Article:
“Jason Bellefeuille gave me an opportunity to come back with a SJP girls team this past spring and I just could not pass it up! Seeing players learn and grow in the game is such a rewarding thing to see, I really enjoy passing on what I know to the next generation and being around soccer simply just makes me happy! I love the game and really enjoy being able to be a part of the players development, especially at the SJP age. I really started to love the game when I was that age, and as a coach I hope to pass on that passion to the players I am able to coach.”
Atkinson’s coaching experience began at a young age due to the Alaska’s unique soccer culture. With fewer experienced coaches, older players like himself sometimes find themselves as mentors and coaches for the younger generations behind them. And it proved a valuable lesson for him then as a player and for the future as a coach.
“It was great, it helped me improve as a player teaching other kids what I knew and being able to see the game from a different perspective. I helped mostly with academy training sessions as a player/coach to help demonstrate different drills we were going through. When I was in high school, I would help at our JV practices when I was a junior and senior in the same way as a player/coach. I also would run individual sessions with players getting ready to move into high school soccer to help them get to the that next step up in play. That was when I started to really love coaching, and before I was given a spot at CC Spokane, I had fully intended on staying as a coach for the high school I played at.”
And now as a coach, Atkinson utilized the myriad of lessons learned through not only his experiences, but those from his own father as well as mentors here in Spokane.
“My biggest philosophy that I have followed in soccer and in life is work hard. Playing in Alaska we never were the most naturally talented players. I always had to work extra hard to get the improvement I wanted as a player, and to win games.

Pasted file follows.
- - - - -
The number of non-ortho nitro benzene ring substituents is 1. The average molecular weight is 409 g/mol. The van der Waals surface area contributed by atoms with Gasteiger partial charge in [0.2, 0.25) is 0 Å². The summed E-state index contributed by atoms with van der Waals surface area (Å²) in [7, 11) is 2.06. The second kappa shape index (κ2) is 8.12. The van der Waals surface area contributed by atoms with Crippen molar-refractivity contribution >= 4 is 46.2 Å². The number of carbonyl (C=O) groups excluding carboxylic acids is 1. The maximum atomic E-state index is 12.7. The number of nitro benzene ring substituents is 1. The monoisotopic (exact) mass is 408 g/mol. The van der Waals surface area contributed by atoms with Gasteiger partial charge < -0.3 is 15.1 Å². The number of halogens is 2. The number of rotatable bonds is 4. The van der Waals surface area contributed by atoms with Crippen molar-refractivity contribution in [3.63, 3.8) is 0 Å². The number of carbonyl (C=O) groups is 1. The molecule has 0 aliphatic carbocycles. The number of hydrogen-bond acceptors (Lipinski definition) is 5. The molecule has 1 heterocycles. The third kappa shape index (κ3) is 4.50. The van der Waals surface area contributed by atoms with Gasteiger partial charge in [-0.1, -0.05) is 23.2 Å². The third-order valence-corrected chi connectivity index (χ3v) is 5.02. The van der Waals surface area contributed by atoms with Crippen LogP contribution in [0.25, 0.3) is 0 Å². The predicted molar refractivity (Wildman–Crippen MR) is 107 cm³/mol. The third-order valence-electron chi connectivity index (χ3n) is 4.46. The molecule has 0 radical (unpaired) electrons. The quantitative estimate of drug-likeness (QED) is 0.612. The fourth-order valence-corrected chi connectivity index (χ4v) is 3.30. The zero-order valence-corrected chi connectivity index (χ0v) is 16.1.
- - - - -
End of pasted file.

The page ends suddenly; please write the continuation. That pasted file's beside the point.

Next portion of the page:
“My Dad would always tell me the saying, hard work beats talent when talent doesn’t work hard, and that is how I played and trained. I try to pass on that mentality to my teams, especially when facing tougher opponents. You may not always be able to have more talent than someone else, but you can always work harder than they do.
“Another big one for me is to never give up and always try your best. You never really lose a game or fail unless you give up and don’t try your best to succeed. I try to pass that on to my teams, there will be games we lose and win, but the most important thing is to never give up, always try and keep working as hard as you can. When you lose or fail in life, but you gave it everything you could, you can be proud of it, and then learn what you need to improve on. You cannot improve or learn if you give up as soon as you face adversity, and you cheat yourself out of becoming a better player or person when you do so.
“When I started coaching, I was taught by my college coach. He had a great mentality for soccer and a lot of knowledge of the game that I was able to pick up from him. I worked with Manny Faridnia on the South Hill and he really expanded my coaching knowledge when I first got started, and really helped me adapt to coaching younger players and what steps they needed to take to develop.
“I then had the opportunity to learn from Jason when I moved into the select program. He really helped me develop as a coach and learning the Sounders way of soccer. I also helped him with some of his director sessions, which helped me develop my training sessions to better help the kids grow as players.
“He still mentors me now as I take on a new role as a coach and director. I really appreciate the time he has spent helping me learn as a coach and director, and I continue to learn from him each day!